I will be part of a panel for the Artists Professional Toolbox Program on March 25, 2010. The panel, with Griffin Museum Executive Director Paula Tognarelli, gallery owner Anthony Greaney, artist Patricia Burson, and myself, is titled “Approaching Museums and Galleries”. With that in mind, I wanted to create an outline of this information here. If you are not familiar with the Artist Professional Toolbox, it is an intensive eight-month long program designed for the self-employed artist. You can find out more information about applying for the 2010-2011 program at the Arts and Business Council of Greater Boston and the VLA Volunteer Lawyers for the Arts of Massachusetts.
There is a lot of information about approaching galleries out there, including a great column at Big Red Shiny. There are many, many books on how to promote your work as an artist. One book on this topic I have recently read is Starving to Successful: The Fine Artist's Guide to Getting into Galleries and Selling More Art by J. Jason Horejs (I became interested in this book after learning about Jason's Art Tracker software). It has some good ideas that will likely work for many, although it is important to remember to only use tips that fit well with your circumstance and personality.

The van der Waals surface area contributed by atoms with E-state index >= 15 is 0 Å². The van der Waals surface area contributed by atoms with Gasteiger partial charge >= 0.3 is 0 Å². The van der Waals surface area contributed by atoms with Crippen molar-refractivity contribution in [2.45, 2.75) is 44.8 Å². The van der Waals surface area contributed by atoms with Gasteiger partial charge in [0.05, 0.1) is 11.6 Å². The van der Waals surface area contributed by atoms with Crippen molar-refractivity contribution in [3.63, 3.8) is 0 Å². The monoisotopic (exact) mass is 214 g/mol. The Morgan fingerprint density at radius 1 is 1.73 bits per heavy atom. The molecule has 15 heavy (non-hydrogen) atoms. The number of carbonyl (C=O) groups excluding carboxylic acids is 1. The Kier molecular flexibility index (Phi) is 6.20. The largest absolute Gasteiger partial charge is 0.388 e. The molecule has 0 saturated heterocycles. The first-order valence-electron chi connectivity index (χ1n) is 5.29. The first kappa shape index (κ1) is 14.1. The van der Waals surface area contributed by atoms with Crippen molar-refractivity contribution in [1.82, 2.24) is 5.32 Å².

It is also very important to remember that there is more than one ideal outcome in the goal of getting your work out in public – grants, public art projects, traditional for-profit commercial galleries, non-profit galleries, artist-run or cooperative galleries, university galleries, museums, web galleries, and other non-traditional exhibition spaces. For the first post, I will focus on for-profit commercial galleries, and continue the dialog in a series of future posts.